The survey also revealed that inflationary pressures are showing some signs of easing but remain high, with labour market costs now becoming one of the top concerns for businesses. In Q1 23, 86% of manufacturers and 80% of services firms were reporting labour costs as one of the key pressures on them to raise prices.
There has been some easing of energy cost pressures in Q1 2023, however 1 in 2 businesses have experienced an increase in energy costs of more than 30% in the last quarter. For 1 in 4 respondents, higher energy costs are significantly affecting the sustainability of their business.
Both manufacturing and services saw a stronger performance in Q1 2023 compared to the last 6 months of 2022. Almost all manufacturing balances are positive with the exception of domestic sales and orders and cashflow. With these exceptions, NI is performing above the UK average across all key indicators and is in the top tier of UK regions for all other indicators. Q1 23 has been a particularly good quarter in terms of export sales and orders. Labour and raw material costs still dominate as the two key pressures points for businesses to raise prices (86%). Interest rates have also become a more dominant concern, affecting 43% of members within the manufacturing sector.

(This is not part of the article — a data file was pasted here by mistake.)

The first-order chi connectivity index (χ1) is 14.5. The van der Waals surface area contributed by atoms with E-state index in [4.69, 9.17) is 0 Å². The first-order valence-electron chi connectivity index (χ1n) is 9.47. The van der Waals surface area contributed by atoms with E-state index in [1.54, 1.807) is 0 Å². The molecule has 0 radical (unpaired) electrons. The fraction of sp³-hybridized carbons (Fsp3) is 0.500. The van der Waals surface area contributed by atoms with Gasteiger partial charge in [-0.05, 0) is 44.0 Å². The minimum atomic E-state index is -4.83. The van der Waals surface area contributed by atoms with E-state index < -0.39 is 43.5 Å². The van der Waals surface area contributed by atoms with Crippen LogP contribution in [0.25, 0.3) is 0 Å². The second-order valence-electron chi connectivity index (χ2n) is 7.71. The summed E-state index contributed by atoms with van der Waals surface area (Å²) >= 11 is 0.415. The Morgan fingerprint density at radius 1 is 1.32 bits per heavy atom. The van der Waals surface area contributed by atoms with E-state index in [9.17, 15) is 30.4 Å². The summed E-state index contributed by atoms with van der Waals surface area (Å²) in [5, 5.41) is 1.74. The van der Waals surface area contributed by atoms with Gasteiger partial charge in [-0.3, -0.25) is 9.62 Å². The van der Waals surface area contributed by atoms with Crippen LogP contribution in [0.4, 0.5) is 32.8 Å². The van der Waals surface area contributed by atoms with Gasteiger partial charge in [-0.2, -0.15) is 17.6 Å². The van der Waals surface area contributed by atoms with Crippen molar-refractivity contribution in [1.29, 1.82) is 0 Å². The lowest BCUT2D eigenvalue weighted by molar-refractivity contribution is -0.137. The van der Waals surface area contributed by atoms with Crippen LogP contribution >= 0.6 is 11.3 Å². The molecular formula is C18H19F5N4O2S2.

It has been a strong start to 2023 for the services sector, with all key indicators positive. Northern Ireland is a top performing region for 9 of the 11 key indicators. After a challenging end to 2022 where some key balances including domestic and export sales were negative, all key trading balances are positive in Q1 2023 with particularly strong indicators around employment and recruitment intentions.
Prices and Costs